For more information, please visit americansymphony.org.

Media Contact
Pascal Nadon
Pascal Nadon Communications
Phone: 646.234.7088
Email: pascal@pascalnadon.com

Lucas Debargue, Piano

Lucas Debargu
Photo by Felix Broede

Will appear in Beyond Beethoven, which will be performed on January 31, 2020 at Carnegie Hall.

French pianist Lucas Debargue was discovered through his performances at the 15th International Tchaikovsky Competition held in Moscow in 2015. Although placing fourth in the final round, he was the only musician across all disciplines who was awarded with the coveted Moscow Music Critic’s Prize as a pianist whose “incredible gift, artistic vision, and creative freedom have impressed the critics as well as the audience.”

Following this incredible breakthrough Lucas Debargue was invited to solo with leading orchestras in the most prestigious concert halls in the world: the Grand Hall of Tchaikovsky Conservatory and the Tchaikovsky Concert Hall in Moscow; Mariinsky Theatre Concert Hall and St. Petersburg Philharmonic Hall; Theatre des Champs-Elysées, Salle Gaveau and Paris Philharmonic; Conservatory of Milan; Wigmore Hall and Royal Festival Hall in London; Amsterdam’s Concertgebouw; Prinzregententheater in Munich and the Berlin Philharmonic Hall; Konserthuset in Stockholm; Carnegie Hall in New York; and further prestigious concert halls in Tokyo, Osaka, Chicago, Montréal, Toronto, Seattle, Mexico, Beijing, Taipei, Shanghai, and Seoul.

He also collaborates with famous conductors such as Valery Gergiev, Andrey Boreyko, Mikhail Pletnev, Vladimir Spivakov, Yutaka Sado, and Tugan Sokhiev, and and appears regularly in chamber music ensembles with Gidon Kremer, Janine Jansen, and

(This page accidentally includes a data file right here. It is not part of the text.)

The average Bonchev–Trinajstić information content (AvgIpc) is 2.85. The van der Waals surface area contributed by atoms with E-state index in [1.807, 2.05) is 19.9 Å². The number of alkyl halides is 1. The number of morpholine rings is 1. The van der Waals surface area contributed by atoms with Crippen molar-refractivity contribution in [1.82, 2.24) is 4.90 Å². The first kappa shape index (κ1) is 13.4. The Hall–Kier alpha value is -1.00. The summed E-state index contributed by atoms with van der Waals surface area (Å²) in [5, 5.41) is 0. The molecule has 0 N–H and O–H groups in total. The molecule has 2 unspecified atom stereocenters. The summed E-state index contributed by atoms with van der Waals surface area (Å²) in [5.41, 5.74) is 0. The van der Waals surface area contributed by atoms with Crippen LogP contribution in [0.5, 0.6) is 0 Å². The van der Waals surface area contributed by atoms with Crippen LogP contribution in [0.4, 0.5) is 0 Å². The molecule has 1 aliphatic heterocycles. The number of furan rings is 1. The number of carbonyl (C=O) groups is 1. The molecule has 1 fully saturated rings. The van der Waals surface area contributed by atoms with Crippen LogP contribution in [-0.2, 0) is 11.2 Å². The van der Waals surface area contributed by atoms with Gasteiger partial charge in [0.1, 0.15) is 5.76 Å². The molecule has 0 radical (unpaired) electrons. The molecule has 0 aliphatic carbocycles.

Martin Fröst.

A Miraculous Family

by Leon Botstein

Written for Sons of Bach, which will be performed on December 19, 2019 at Alice Tully Hall, Lincoln Center.

There are probably enough members of tonight’s audience who will readily recognize—with a smile–the name P.D.Q. Bach—whose music does not appear on the program. P.D.Q.’s creator, the American composer Peter Schickele (whose aptitude for musical jokes was unparalleled) described him as “the last and unquestionably the least of the great Johann Sebastian Bach’s many children.” Schickele’s invention of a son whose dates were “(1807-1742)?” was a resounding success for decades, in part because it was a brilliant parody of two simple and widely known facts: that J.S. Bach was arguably the greatest composer in the history of Western “classical” music and that he was notorious for having very many children, and among them an improbably large group of four who went on to have distinguished careers of their own as composers. These twin feats were as astonishing as they were legendary. Mozart had a son who became a composer, but he is long forgotten, even more than Mozart’s quite admirable and respectable father, Leopold. There are other parent-child phenomena—Ernest Boulanger and his two daughters, Nadia and Lili, the two Oistrakh violinists David and Igor, Rudolf and Peter Serkin—but nothing approaches the case of the Bach family. There are three composers with the surname Tchaikovsky, but they are not related.